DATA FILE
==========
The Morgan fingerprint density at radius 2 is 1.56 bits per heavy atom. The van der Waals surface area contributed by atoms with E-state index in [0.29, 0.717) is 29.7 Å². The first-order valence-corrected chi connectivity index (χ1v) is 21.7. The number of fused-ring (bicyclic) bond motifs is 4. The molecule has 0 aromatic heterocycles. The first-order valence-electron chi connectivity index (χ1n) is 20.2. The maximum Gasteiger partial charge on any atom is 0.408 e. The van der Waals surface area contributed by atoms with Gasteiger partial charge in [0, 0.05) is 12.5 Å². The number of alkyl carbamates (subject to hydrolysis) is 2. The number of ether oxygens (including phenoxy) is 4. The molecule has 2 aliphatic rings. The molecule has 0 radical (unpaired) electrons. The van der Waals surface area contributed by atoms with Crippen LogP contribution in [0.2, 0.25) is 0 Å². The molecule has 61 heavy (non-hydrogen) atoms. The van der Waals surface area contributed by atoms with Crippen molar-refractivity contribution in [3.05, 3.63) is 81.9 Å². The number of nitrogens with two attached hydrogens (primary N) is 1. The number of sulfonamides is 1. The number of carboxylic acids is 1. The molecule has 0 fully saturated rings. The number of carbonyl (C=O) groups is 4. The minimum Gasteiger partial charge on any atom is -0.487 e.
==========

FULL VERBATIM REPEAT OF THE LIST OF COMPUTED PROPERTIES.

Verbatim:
The Morgan fingerprint density at radius 2 is 1.56 bits per heavy atom. The van der Waals surface area contributed by atoms with E-state index in [0.29, 0.717) is 29.7 Å². The first-order valence-corrected chi connectivity index (χ1v) is 21.7. The number of fused-ring (bicyclic) bond motifs is 4. The molecule has 0 aromatic heterocycles. The first-order valence-electron chi connectivity index (χ1n) is 20.2. The maximum Gasteiger partial charge on any atom is 0.408 e. The van der Waals surface area contributed by atoms with Gasteiger partial charge in [0, 0.05) is 12.5 Å². The number of alkyl carbamates (subject to hydrolysis) is 2. The number of ether oxygens (including phenoxy) is 4. The molecule has 2 aliphatic rings. The molecule has 0 radical (unpaired) electrons. The van der Waals surface area contributed by atoms with Crippen LogP contribution in [0.2, 0.25) is 0 Å². The molecule has 61 heavy (non-hydrogen) atoms. The van der Waals surface area contributed by atoms with Crippen molar-refractivity contribution in [3.05, 3.63) is 81.9 Å². The number of nitrogens with two attached hydrogens (primary N) is 1. The number of sulfonamides is 1. The number of carboxylic acids is 1. The molecule has 0 fully saturated rings. The number of carbonyl (C=O) groups is 4. The minimum Gasteiger partial charge on any atom is -0.487 e.